Every Friday, there used to be a bouquet of fresh flowers on his grave.

His brother would walk up to the gravestone, the crisp leaves of fall crunching under his shoes. He would first read his brother’s name, engraved on the grey stone. He would dust it off with his bare hands and then raise his soiled hands, sending a prayer of forgiveness for his brother to the heavens above. A flicker of his brother’s smiling face would cross his vision; one childhood memory together, three petty fights, a hug.

The bouquet of flowers was always positioned at the centre of the grave. Sometimes, they were roses. Sometimes, they were tulips. Occasionally, they were an assorted mix of colorful wildflowers. They were always tied up in a red ribbon, carefully knotted.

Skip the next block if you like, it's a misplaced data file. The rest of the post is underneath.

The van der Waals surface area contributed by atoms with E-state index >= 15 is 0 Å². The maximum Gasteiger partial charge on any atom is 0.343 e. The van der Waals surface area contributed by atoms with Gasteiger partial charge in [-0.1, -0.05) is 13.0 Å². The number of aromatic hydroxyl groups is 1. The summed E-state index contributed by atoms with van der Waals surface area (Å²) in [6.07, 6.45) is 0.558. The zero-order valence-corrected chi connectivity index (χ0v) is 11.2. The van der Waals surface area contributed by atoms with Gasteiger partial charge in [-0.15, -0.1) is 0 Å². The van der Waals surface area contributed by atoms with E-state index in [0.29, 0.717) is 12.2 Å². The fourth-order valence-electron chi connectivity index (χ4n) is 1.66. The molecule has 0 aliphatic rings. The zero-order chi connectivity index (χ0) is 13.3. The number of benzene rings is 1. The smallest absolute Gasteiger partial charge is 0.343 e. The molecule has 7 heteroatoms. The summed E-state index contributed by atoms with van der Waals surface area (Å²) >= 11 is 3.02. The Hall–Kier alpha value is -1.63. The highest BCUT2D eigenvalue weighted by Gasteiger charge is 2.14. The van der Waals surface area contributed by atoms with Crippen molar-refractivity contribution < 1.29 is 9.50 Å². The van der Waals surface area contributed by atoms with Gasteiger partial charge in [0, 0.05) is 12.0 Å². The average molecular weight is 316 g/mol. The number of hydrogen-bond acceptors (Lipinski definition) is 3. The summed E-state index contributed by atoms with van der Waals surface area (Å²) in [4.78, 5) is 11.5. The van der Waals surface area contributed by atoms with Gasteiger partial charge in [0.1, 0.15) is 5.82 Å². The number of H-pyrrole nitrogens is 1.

His brother would stare at these flowers, a wistful mist falling around him. Why is it that people accept you a little more when you are dead, he wondered. Why is it that your love seldom gets reciprocated when you are alive, he questioned the flowers. Why is it that she sent these flowers to your grave and not to your house when you were alive, he asked his sleeping brother.

A chilly wind would begin to blow and his brother would zip up his jacket. He would stand up, retracing his footsteps amongst the crumpled, yellow leaves. At the gates of the cemetery, he would breathe out and wonder how many question marks he could exhale in order to rid himself of the burden of truth – the truth being the universal way of human appreciation.

For the truth was that humans appreciate the dead with flowers. The living must wait till death in order to ever be remembered by those they love, by those they used to love.